Information security professionals cannot underestimate the importance of training, either. Learning about Dark side hackers can help in your Light side defenses. Spending time examining the latest attacks and hacking methods can be an effective way to improve security infrastructure. To really become a security Jedi, I recommend taking some basic penetration testing or ethical hacking courses. Learning to hack like a Dark-side Sith lord will help you realize which defenses really work to protect against the latest attacks.

Photo via Wookiepedia.
Photo via Wookiepedia.

“Ewok” Tactics Can Defeat Sophisticated Attacks

Love them or hate them, few can forget the Ewoks, or the Endor forest scene where they fought alongside the Rebel Alliance against the Empire. As a kid, I remember watching The Return of the Jedi and thinking it was kind of silly that the Ewoks used low-tech weapons like wooden catapults and swinging tree traps to take on the Empire’s high-tech forces. Yet, the Ewoks were effective; their giant trees, rocks and guerrilla warfare were incredibly successful against a more sophisticated opponent.

In the same way, basic security practices can still be effective today. Lately, we hear about a new type of sophisticated cyber attacker, who uses modern Dark-side hacking tricks to evade traditional defenses. While there’s truth to that, many of our basic and most reliable security practices still work. One of the oldest security ideas in the book is “defense in depth.” This means that there’s a better chance of preventing attacks by layering different defenses together. Though more advanced attacks can bypass some of our older security measures, additional layers of security can still save you when the previous layer failed. Learn from the Ewoks, and make sure you’re implementing basic security practices like layered security.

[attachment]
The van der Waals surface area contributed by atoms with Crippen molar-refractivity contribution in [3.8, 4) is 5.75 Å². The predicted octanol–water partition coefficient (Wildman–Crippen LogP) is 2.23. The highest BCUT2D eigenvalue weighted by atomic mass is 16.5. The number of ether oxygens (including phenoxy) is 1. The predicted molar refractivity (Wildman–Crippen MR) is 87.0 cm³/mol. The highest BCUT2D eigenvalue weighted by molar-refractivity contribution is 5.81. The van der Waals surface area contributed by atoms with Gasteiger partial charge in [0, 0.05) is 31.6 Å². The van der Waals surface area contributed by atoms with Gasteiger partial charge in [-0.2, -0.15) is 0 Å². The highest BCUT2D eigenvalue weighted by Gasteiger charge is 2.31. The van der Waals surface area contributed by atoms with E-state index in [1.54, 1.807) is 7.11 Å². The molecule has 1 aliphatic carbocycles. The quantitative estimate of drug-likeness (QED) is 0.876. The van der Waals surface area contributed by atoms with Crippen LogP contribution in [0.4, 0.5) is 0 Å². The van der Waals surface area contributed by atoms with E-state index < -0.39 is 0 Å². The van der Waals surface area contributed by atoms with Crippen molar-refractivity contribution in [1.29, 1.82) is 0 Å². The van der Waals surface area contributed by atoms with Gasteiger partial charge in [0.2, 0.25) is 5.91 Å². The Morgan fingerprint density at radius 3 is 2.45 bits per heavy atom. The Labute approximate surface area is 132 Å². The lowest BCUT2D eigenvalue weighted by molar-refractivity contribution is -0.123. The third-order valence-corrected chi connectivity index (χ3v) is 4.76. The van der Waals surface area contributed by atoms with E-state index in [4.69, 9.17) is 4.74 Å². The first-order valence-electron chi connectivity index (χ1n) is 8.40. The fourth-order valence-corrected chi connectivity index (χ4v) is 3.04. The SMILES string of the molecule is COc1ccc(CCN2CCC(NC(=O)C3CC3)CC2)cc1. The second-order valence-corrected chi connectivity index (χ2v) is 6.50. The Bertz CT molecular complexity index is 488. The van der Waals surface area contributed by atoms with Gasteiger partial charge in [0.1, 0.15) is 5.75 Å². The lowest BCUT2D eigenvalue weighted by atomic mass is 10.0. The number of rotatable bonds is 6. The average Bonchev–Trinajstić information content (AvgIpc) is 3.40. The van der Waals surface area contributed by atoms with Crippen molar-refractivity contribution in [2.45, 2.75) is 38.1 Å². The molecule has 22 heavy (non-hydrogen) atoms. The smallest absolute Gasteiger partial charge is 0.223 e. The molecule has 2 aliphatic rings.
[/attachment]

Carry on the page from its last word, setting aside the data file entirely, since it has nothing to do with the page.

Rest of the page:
Pop-culture can teach us a lot about computer security if we’re willing to dig a bit beneath the surface. Now that I’ve caught my daughter up on the original Star Wars series, we’re planning to tackle the prequels next. I invite you to join me in a few weeks when I’ll be explore what Star Wars Episodes 1-3 can teach us about InfoSec. For now, may the InfoSec Force be with you!